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    First the scenario is seriously flawed because there is no possibility that nothing has changed -- SOMETHING is different to produce that result. Additionally there isn't enough information to accurately diagnose WHY there is slow performance. Information such as Oracle version, whether the query is using bind variables, how current the statistics are all contribute to the performance. Newer versions of Oracle use bind variable peeking and cursor sharing to maintain performance; multiple cursors can exist for a given bind variable query depending upon the 'peeked' values, since some values point the optimizer to an index-access path where others point to full table scans. The optimizer is also known to 'flop' plans for no discernible reason in such cases so an index access path may be chosen for a set of predicate values better suited to a full table scan, which can double the work Oracle is doing (reading the index, reading the table rather than scanning the table directly) affecting performance. The question, as you posted it, is incomplete and can be 'answered' in many valid ways. It appears the interviewer doesn't know Oracle and is asking questions found on some website and relying solely on the 'answers' provided by his chosen source. I've seen such websites and many times they do not delve into more than one possibility and tout that as THE solution.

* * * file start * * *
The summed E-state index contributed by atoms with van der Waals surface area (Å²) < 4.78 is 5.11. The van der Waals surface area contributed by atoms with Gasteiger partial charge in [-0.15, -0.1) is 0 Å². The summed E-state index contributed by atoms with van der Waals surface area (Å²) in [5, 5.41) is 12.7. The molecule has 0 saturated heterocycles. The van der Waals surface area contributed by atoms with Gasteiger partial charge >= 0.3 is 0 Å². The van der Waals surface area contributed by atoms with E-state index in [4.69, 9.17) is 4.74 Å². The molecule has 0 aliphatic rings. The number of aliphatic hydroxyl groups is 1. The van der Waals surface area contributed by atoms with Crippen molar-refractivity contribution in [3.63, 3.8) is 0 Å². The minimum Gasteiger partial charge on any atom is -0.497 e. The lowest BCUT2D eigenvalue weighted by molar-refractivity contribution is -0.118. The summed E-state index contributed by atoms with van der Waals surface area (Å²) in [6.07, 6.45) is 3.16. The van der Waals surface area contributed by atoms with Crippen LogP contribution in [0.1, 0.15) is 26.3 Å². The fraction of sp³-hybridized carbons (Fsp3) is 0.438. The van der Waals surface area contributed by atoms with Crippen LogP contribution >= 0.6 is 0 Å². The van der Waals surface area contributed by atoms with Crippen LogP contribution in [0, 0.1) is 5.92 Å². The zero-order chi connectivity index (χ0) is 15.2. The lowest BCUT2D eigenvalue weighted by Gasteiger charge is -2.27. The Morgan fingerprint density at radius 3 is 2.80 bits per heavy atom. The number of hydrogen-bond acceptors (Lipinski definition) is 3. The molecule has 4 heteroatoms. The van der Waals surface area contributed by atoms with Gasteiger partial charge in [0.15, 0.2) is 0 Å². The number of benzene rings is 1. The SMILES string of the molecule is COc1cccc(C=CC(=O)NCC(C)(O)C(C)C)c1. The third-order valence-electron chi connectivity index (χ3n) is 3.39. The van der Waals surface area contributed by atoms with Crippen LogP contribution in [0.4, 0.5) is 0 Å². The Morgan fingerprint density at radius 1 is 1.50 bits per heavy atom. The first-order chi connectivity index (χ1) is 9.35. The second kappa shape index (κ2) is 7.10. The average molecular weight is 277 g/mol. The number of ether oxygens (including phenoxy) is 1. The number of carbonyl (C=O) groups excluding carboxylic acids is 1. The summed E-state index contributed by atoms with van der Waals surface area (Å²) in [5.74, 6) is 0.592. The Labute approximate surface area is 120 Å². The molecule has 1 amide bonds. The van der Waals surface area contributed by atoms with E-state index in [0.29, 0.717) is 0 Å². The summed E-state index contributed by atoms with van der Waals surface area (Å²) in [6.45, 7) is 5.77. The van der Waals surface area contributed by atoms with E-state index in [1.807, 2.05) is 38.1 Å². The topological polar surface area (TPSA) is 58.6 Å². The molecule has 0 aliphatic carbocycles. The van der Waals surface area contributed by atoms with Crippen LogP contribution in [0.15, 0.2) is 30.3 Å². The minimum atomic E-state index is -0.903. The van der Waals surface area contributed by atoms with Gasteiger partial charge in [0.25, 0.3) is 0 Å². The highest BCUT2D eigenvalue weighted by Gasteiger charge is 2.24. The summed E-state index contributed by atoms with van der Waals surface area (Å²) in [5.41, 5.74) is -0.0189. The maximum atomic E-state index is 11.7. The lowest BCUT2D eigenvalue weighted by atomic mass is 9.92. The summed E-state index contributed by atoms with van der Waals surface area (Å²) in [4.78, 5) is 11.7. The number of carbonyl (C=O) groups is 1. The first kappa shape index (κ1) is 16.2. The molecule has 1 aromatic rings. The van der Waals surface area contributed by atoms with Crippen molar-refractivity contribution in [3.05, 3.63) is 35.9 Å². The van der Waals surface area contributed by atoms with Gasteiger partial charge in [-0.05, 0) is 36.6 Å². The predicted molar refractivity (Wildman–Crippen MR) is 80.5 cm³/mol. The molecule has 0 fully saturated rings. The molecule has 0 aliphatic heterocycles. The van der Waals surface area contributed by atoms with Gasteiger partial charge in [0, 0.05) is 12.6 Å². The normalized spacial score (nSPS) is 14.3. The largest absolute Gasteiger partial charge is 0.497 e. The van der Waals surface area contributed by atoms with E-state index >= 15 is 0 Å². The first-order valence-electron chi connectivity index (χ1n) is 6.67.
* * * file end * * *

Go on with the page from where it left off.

Your best bet is to download Oracle, set up a situation similar to what was posed in that question, then test, test, test, change data, change statistics, use bind variables and see what various levels of performance you achieve. You'll be better prepared for such questions in the future and you will be less likely to doubt your own findings.